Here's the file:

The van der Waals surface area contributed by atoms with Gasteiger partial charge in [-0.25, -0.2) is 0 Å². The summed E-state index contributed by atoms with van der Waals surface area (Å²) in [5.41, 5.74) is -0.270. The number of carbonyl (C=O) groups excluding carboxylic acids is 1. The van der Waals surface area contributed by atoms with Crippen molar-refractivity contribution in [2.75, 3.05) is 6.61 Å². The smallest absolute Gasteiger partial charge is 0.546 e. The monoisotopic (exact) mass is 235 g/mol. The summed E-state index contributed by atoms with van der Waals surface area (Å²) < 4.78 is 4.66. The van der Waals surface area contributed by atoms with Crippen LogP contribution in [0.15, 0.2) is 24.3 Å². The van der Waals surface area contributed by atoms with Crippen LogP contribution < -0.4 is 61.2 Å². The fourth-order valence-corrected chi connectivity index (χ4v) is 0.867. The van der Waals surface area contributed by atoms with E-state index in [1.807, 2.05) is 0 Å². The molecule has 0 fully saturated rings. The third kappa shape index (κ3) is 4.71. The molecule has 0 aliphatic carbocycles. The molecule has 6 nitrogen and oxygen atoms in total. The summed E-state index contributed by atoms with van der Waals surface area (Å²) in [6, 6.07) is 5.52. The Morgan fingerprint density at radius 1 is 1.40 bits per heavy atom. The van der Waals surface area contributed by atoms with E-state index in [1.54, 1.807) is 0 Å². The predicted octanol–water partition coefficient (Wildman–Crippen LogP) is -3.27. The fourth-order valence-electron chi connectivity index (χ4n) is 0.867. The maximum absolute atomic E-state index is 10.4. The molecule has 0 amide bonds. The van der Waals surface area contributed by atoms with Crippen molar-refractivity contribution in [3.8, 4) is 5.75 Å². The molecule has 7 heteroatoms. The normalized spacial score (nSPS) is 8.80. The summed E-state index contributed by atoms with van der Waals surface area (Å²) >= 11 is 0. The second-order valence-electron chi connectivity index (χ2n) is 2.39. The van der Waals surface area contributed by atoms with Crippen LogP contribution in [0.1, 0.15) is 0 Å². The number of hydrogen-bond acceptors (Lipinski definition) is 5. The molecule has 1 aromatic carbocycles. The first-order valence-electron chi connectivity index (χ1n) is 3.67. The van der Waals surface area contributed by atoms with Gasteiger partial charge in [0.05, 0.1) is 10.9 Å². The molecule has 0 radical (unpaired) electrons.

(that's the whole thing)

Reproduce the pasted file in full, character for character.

The van der Waals surface area contributed by atoms with Gasteiger partial charge in [-0.25, -0.2) is 0 Å². The summed E-state index contributed by atoms with van der Waals surface area (Å²) in [5.41, 5.74) is -0.270. The number of carbonyl (C=O) groups excluding carboxylic acids is 1. The van der Waals surface area contributed by atoms with Crippen molar-refractivity contribution in [2.75, 3.05) is 6.61 Å². The smallest absolute Gasteiger partial charge is 0.546 e. The monoisotopic (exact) mass is 235 g/mol. The summed E-state index contributed by atoms with van der Waals surface area (Å²) < 4.78 is 4.66. The van der Waals surface area contributed by atoms with Crippen LogP contribution in [0.15, 0.2) is 24.3 Å². The van der Waals surface area contributed by atoms with Crippen LogP contribution < -0.4 is 61.2 Å². The fourth-order valence-corrected chi connectivity index (χ4v) is 0.867. The van der Waals surface area contributed by atoms with E-state index in [1.807, 2.05) is 0 Å². The molecule has 0 fully saturated rings. The third kappa shape index (κ3) is 4.71. The molecule has 0 aliphatic carbocycles. The molecule has 6 nitrogen and oxygen atoms in total. The summed E-state index contributed by atoms with van der Waals surface area (Å²) in [6, 6.07) is 5.52. The Morgan fingerprint density at radius 1 is 1.40 bits per heavy atom. The van der Waals surface area contributed by atoms with E-state index in [1.54, 1.807) is 0 Å². The predicted octanol–water partition coefficient (Wildman–Crippen LogP) is -3.27. The fourth-order valence-electron chi connectivity index (χ4n) is 0.867. The maximum absolute atomic E-state index is 10.4. The molecule has 0 amide bonds. The van der Waals surface area contributed by atoms with Crippen molar-refractivity contribution in [3.8, 4) is 5.75 Å². The molecule has 7 heteroatoms. The normalized spacial score (nSPS) is 8.80. The summed E-state index contributed by atoms with van der Waals surface area (Å²) >= 11 is 0. The second-order valence-electron chi connectivity index (χ2n) is 2.39. The van der Waals surface area contributed by atoms with Crippen LogP contribution in [0.1, 0.15) is 0 Å². The number of hydrogen-bond acceptors (Lipinski definition) is 5. The molecule has 1 aromatic carbocycles. The first-order valence-electron chi connectivity index (χ1n) is 3.67. The van der Waals surface area contributed by atoms with Gasteiger partial charge in [0.05, 0.1) is 10.9 Å². The molecule has 0 radical (unpaired) electrons.